Maryland defenseman Mike Bonanni thrives on driving his opponent into the ground. Whether it's a walloping body check or a menacing thwack of his stick, he intends to be the one left standing after the impact.
So after flushing out the cuts and taking care of the bruises, Bonanni can kick back and begin countless hours of work for his business and finance courses.
That's the life of Bonanni, part-time warrior and full-time graduate student, who's in pursuit of his master's degree in Maryland's MBA program. With the combination of delicate planning and some sleepless nights, he has tackled the odds, winning the Athletic Director Award as the top male student-athlete at Maryland and propelling the Terrapins to their third final four in four years.
"Bo is the story you want to tell to kids, with what he has done academically and physically," Terps coach Dick Edell said of Bonanni, one of only two two-year captains in the past 15 years of Maryland lacrosse. "You look at him in street clothes, and every hair is in place. Most tigers have a wild look. Bo would be the last guy in a lineup that you would pick as the enforcer. But he has had some of the best hits I've seen in the last four years."
Nevertheless, the fifth-year senior brings more than just brawn and a 3.8 grade-point average.
Unlike most teams in which the goalkeeper directs the defense, the Terps respond to Bonanni's commands. He yells out defensive sets, analyzes offensive schemes and initiates double teams.
That has lifted pressure off first-year goalkeeper Kevin Healy, the Atlantic Coast Conference Player of the Year, who could solely concentrate on just making saves. Bonanni's all-around impact has become the backbone of Maryland's defense, which has allowed an average of 8.7 goals.
"He's the general on defense," sophomore defenseman Casey Connor said. "If he's not coming, he's always got someone else coming for you. That's definitely a plus. He helps us play more aggressive that way. We can play pressure defense because we know he's going to be there to slide."
Keep in mind that Bonanni is a self-made defenseman.
Coming out of DeMatha High as an offensive midfielder, he redshirted the 1994 season to develop as a short-stick defender. After only a year on the defensive midfield, Edell asked Bonanni to make another switch.
"He told me that he wanted me to move to close defense," said Bonanni, 23, a Davidsonville native. "I had never picked up a long stick in my life, and now they wanted me to play close defense for a top Division I program."
Challenges only push Bonanni.
Over the past three seasons, he has bulked up 25 pounds to his current weight of 185 and has more than filled the role as the Terps' intimidator around the crease. Plus, he supplies a rare brand of double duty, alternating between long-pole defense and short-stick midfield this season.
And looking back at his collegiate career, trading in goal-scoring opportunities for helmet-to-helmet collisions wasn't that awful for Bonanni.
"If a guy takes a shot, he shouldn't be standing," he said. "That's how I feel. I hope someone picks that up and continues it when I'm gone."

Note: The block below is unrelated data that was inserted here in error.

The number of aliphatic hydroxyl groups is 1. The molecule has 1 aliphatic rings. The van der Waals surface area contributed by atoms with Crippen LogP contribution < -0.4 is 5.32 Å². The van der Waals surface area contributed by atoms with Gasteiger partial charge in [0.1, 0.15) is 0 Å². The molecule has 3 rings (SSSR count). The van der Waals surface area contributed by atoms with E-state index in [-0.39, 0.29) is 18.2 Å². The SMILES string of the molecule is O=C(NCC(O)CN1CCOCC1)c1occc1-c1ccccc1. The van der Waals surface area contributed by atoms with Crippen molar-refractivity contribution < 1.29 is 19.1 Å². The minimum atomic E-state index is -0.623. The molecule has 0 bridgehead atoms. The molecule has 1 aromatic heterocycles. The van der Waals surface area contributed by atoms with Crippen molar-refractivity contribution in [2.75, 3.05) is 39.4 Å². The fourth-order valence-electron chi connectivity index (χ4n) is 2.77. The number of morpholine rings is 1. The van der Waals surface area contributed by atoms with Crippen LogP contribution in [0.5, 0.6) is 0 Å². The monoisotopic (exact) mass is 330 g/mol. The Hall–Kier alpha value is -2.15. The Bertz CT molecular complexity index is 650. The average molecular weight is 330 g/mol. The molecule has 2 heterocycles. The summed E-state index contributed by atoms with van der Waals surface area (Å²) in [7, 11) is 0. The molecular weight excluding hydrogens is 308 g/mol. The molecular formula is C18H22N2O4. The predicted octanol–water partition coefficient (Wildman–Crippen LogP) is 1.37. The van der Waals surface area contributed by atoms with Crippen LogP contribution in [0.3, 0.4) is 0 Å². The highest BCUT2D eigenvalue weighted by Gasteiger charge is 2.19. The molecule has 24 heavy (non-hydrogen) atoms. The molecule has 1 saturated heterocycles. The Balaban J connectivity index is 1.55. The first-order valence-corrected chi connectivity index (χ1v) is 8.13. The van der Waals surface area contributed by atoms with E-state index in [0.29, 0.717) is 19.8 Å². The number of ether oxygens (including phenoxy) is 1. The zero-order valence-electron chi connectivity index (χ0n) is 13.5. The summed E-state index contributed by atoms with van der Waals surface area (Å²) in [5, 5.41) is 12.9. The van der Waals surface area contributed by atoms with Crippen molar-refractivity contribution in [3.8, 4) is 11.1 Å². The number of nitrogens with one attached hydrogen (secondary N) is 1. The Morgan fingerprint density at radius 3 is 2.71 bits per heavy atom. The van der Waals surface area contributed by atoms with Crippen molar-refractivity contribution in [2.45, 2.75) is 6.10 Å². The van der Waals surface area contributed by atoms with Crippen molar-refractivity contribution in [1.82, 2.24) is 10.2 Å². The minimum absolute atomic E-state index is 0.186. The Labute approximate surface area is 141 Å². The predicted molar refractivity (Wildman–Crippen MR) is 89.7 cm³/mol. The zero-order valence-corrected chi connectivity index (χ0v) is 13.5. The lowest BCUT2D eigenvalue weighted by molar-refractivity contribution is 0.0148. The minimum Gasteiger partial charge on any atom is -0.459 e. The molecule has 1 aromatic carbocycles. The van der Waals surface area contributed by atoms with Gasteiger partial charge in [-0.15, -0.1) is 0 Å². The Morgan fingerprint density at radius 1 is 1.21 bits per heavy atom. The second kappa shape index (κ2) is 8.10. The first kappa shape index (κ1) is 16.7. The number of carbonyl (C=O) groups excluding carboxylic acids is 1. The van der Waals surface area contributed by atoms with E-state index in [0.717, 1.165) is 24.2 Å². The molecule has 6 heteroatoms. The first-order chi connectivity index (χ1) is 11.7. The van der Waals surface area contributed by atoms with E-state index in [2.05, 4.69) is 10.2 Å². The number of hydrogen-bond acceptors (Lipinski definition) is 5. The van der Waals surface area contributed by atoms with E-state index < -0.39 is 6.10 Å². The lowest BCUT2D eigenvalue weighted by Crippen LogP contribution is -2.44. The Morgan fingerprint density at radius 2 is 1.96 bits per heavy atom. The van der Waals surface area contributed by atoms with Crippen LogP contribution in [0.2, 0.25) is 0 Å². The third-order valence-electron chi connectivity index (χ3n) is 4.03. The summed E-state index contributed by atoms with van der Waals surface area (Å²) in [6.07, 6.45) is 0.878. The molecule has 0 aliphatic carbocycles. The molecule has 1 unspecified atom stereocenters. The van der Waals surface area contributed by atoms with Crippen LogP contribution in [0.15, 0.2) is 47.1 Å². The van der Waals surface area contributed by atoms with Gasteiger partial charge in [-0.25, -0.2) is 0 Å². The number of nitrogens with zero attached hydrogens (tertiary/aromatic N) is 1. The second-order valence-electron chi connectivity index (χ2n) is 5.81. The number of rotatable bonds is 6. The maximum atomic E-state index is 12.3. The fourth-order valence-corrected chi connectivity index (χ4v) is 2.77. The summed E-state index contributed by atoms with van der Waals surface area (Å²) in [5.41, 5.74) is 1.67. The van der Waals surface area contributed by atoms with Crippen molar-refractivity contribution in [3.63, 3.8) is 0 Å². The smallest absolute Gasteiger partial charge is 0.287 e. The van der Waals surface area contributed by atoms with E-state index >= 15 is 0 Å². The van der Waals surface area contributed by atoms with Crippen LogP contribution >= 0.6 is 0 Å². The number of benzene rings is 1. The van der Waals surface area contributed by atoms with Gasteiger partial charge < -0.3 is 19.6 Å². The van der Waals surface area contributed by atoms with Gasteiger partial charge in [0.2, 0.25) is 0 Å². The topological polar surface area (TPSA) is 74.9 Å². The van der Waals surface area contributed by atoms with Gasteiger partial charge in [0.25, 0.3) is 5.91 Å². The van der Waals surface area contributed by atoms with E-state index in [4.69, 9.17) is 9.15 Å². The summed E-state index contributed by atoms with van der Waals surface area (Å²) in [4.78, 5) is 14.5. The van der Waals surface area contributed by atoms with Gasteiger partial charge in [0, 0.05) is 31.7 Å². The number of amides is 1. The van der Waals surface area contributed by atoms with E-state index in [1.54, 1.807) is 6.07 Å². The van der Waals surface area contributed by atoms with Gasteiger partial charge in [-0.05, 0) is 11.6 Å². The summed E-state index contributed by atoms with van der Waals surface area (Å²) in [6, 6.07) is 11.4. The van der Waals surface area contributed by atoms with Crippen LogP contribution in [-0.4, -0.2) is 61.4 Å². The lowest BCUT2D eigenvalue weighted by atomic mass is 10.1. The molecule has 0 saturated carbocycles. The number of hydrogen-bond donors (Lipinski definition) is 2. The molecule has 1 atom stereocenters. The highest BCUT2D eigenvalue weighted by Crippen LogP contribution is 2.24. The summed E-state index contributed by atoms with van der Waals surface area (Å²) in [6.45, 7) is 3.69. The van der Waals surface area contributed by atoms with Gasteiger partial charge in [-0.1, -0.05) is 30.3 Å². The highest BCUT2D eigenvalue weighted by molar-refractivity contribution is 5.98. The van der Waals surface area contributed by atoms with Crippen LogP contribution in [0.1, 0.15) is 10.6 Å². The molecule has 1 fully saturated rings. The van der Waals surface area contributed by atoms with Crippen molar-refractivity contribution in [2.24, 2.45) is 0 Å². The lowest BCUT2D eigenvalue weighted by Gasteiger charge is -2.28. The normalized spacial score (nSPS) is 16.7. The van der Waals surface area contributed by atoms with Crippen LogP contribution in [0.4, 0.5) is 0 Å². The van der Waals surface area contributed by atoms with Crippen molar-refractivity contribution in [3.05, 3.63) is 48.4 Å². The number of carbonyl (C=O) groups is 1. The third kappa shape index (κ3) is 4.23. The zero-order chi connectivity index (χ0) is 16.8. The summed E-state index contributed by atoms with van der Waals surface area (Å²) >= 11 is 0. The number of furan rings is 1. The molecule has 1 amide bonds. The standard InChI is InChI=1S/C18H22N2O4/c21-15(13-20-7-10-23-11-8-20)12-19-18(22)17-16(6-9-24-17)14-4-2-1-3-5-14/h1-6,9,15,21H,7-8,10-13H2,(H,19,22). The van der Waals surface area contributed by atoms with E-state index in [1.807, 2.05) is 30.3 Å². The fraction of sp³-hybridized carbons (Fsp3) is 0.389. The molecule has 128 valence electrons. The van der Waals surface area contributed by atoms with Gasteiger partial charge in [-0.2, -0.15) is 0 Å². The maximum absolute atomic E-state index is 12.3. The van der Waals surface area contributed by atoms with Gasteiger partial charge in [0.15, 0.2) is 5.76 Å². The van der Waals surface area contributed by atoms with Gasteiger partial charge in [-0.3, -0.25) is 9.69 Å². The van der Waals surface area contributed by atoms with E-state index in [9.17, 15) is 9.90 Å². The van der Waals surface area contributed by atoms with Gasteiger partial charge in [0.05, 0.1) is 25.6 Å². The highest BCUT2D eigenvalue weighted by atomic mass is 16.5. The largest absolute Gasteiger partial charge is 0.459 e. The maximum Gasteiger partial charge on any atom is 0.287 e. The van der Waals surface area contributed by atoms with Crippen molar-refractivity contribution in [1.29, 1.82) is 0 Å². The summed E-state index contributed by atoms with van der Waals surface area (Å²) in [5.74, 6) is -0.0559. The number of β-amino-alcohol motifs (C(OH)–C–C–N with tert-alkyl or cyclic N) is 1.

But Bonanni was the one who felt the pain in an early March practice last year. Catching his foot on the artificial turf, he broke his right leg in three places and tore ligaments in his ankle.
Sidelined for just seven games, Bonanni rushed back from injury, which at first had a season-ending prognosis. His return rejuvenated the floundering Terps, providing a cohesive manner to lift them to five straight victories and a national championship appearance.
During that run, he suffered a partial concussion as a result of a violent check in a quarterfinal game against Virginia. Within minutes, he was back on the field after missing just one shift.
"I don't think you can make a leader," Edell said. "Michael earns a special admiration for the primary reason how hard he works. He's not a natural by any means. He works for what he gets, and the other guys respect that."
Bonanni graduated last May with a cumulative GPA of 3.7 in marketing. He could have just focused on graduate school, but decided to take a chance on a possible national championship in his future as well as to give something back to his past.
"I'm the only guy here that remembers the tough times when watching the NCAA tournament selection show, we wondered if our season would continue," he said. "But I also remember as a freshman watching the seniors set the tone, and it was a trickle-down effect.
"I hope I made that same impression. That's why I want to come back in a few years to see this year's freshman class. I want to see if I made any major impact."
Maryland at a glance
Location: College Park
Coach: Dick Edell (15 years, 137-62)
Streak: Won two straight
NCAA tournament seed: No. 5
Final Four appearance: Sixth
How the Terps got here: Beat Butler, 18-10, in the first round; beat Johns Hopkins, 11-10, in overtime in the quarterfinals.
Tournament record: 30-20
NCAA Division I titles: Two (1973, 1975)
Final Four opponent: Loyola
All-time record vs. Greyhounds: 18-1
Goals leader: Matt Hahn (44)
Assists: Andrew Whipple (34)
Ground balls: Brian Haggerty (117)
Faceoffs: Haggerty (.631)
Goalkeeper: Kevin Healy (.609)
TTC At Rutgers
No. 5 seed Maryland vs. No. 1 Loyola, noon, ESPN2
No. 2 Princeton vs. No. 3 Syracuse, 45 minutes after first game, ESPN2
10: 55 a.m., ESPN
Pub Date: 5/22/98